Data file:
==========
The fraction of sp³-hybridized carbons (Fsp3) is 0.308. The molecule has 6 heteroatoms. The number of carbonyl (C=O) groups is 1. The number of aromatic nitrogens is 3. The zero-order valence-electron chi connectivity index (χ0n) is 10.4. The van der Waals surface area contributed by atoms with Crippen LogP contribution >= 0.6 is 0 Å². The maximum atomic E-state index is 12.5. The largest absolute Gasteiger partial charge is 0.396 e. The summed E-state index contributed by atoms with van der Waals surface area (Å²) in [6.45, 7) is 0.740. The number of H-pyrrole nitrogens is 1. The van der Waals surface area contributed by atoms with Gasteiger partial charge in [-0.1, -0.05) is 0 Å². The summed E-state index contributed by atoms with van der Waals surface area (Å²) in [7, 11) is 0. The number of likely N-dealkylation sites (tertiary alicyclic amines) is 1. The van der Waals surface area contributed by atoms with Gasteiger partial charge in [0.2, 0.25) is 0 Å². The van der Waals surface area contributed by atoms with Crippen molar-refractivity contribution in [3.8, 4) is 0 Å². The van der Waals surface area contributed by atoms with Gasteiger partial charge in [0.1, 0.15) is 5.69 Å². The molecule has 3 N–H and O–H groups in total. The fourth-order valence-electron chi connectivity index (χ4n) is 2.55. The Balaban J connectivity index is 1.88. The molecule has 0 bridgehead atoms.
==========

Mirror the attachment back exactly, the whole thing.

The fraction of sp³-hybridized carbons (Fsp3) is 0.308. The molecule has 6 heteroatoms. The number of carbonyl (C=O) groups is 1. The number of aromatic nitrogens is 3. The zero-order valence-electron chi connectivity index (χ0n) is 10.4. The van der Waals surface area contributed by atoms with Crippen LogP contribution >= 0.6 is 0 Å². The maximum atomic E-state index is 12.5. The largest absolute Gasteiger partial charge is 0.396 e. The summed E-state index contributed by atoms with van der Waals surface area (Å²) in [6.45, 7) is 0.740. The number of H-pyrrole nitrogens is 1. The van der Waals surface area contributed by atoms with Gasteiger partial charge in [-0.1, -0.05) is 0 Å². The summed E-state index contributed by atoms with van der Waals surface area (Å²) in [7, 11) is 0. The number of likely N-dealkylation sites (tertiary alicyclic amines) is 1. The van der Waals surface area contributed by atoms with Gasteiger partial charge in [0.2, 0.25) is 0 Å². The van der Waals surface area contributed by atoms with Crippen molar-refractivity contribution in [3.8, 4) is 0 Å². The van der Waals surface area contributed by atoms with Gasteiger partial charge in [0.1, 0.15) is 5.69 Å². The molecule has 3 N–H and O–H groups in total. The fourth-order valence-electron chi connectivity index (χ4n) is 2.55. The Balaban J connectivity index is 1.88. The molecule has 0 bridgehead atoms.